Many years back I guided on the glaciers. The very steep valley flanks had possums that were inaccessible to ground trapping and the bush was taking a hiding. Ariel 1080 was the answer as cyanide was useless because of high rainfall. After the drops we started seeing dead birds on the ice after they had been washed out from the flanks. DoC reasoned it was from other causes as it was weeks after, but the ice is just a cold conveyor belt that delays corruption.

    Here’s a study project for an eco-academic. Find a 1080 target area and record the morepork calls before and after a drop. They’re territorial. You’ll be listening to blank tape within a week.

    Landcare Research is a booming bureaucracy and is biased in it’s views.


  4. Gravedodger says:

    Paranormal, your anecdotal assertions are completely at odds with my experience and involvement.
    Could you elaborate as to where and when as with the color and bait targetting I am familiar with, such mass killing under colateral damage is very rare.

    However it is quite widely understood that such associated deaths are inflated to oppose the legitimate killing of the target species, by hunters dismayed that a kill program has diminished numbers leading to greater required efforrt to get a success in a hunt.

    My closest involvement with a targeted program against possums in mainly open grassland with associated exotic forest and native bush areas, resulted in a significant regrowth of native bush and a meassurable increase in all birdlife within a year of the campaign and even more impressive an almost total annihilation of possums that was still measurably apparent 5 years later.

  5. Paranormal says:

    GD my stomping ground is the Kaimanawas and Kawekas. I’ve been going in there for nearly 30 years. Shortly before a drop back in the late 90’s the bird life was fantastic. Shortly after the drop the bush was dead, and it doesn’t seemed to have recovered to the mid 90’s level of birdlife in spite of repeated 1080 drops. On that trip I even saw a stoat run across Clement Mill road in daylight.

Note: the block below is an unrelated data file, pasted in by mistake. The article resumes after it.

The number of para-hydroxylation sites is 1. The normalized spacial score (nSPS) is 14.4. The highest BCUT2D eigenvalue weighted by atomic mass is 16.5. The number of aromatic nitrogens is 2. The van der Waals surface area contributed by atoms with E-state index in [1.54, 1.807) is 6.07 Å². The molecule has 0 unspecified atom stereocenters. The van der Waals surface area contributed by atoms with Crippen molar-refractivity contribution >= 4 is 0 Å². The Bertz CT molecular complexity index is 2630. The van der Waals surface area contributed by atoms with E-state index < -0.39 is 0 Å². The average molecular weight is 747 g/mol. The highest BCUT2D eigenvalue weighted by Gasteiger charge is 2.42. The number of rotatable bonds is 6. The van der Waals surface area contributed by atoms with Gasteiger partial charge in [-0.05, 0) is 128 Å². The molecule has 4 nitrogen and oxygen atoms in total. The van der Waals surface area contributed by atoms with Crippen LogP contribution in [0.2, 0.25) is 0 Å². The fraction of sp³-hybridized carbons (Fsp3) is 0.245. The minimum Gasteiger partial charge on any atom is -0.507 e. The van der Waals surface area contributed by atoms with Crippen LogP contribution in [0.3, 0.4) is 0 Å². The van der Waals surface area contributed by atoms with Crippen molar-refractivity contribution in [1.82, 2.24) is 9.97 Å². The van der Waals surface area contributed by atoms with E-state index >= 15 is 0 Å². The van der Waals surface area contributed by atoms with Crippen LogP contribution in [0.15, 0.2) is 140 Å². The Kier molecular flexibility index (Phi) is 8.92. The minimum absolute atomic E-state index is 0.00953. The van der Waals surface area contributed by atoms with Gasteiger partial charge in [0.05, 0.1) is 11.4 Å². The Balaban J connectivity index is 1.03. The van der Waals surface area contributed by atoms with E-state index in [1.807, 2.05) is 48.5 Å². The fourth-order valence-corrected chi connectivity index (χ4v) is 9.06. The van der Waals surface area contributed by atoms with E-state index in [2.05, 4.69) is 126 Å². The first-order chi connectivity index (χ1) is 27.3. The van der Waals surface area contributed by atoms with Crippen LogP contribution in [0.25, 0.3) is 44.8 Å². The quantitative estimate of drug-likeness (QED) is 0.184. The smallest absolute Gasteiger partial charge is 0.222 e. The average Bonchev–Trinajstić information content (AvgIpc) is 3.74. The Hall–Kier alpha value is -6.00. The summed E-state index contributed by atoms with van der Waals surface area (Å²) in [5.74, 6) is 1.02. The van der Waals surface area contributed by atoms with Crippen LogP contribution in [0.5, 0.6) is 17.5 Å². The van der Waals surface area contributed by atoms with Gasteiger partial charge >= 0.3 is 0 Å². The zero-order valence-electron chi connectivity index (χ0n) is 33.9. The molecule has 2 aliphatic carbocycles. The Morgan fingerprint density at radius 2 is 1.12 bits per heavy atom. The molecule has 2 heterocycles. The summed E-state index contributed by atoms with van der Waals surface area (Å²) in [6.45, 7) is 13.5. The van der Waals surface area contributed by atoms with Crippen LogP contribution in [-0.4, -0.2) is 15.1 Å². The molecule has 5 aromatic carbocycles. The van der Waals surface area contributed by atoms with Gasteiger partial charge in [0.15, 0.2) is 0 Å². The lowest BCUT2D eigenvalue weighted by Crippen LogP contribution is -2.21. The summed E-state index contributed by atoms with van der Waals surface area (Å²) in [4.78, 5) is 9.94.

Then there is other anecdotal evidence that is not taken into account. The disappearance of trout from the feeder streams after a drop for example. It couldbe many things but it just seems too coincidental not to be linked to 1080.

  6. Roger Barton says:

    My stomping ground is a farm on the foothills of the Tararuas.
    Four rounds of 1080 since 1995 have had a profound effect on opossum numbers. We struggle to find any to night shoot whereas on the worst nights historically we could hit 130 ( when Lombardi poplars were in full leaf bud).
    Conversely our bird numbers have rocketed upwards. In particular fan tails, tuis and (contrary to Paranomals experience) morepork numbers. We ve recently been entertained by some youngsters in the garden in the early evening. We are also seeing the occasional Bellbird which is unusual on this side of the Tararuas. The Wellington region, including Wairarapa, used to have 360 herds on TB movement control. Last time I enquired this was at 1 herd. This one herd is the research herd at Wallaceville which needs infected cattle in quarantine conditions to operate. So you could argue that we are at nil. Big thumbs up for the whole programme and the work of various agencies and individuals. Conservation has become a profound winner from opossum control activity whether it be 1080 or other control mechanisms.

  7. farmerbraun says:

    All of our hopes are pinned on the programme to breed Trojan female possums . . . females that produce predominantly male possums who then pass on the genes. This is the only way to achieve complete eradication.
    And then we can start on the stoats . . . and the rats . . . and the . . .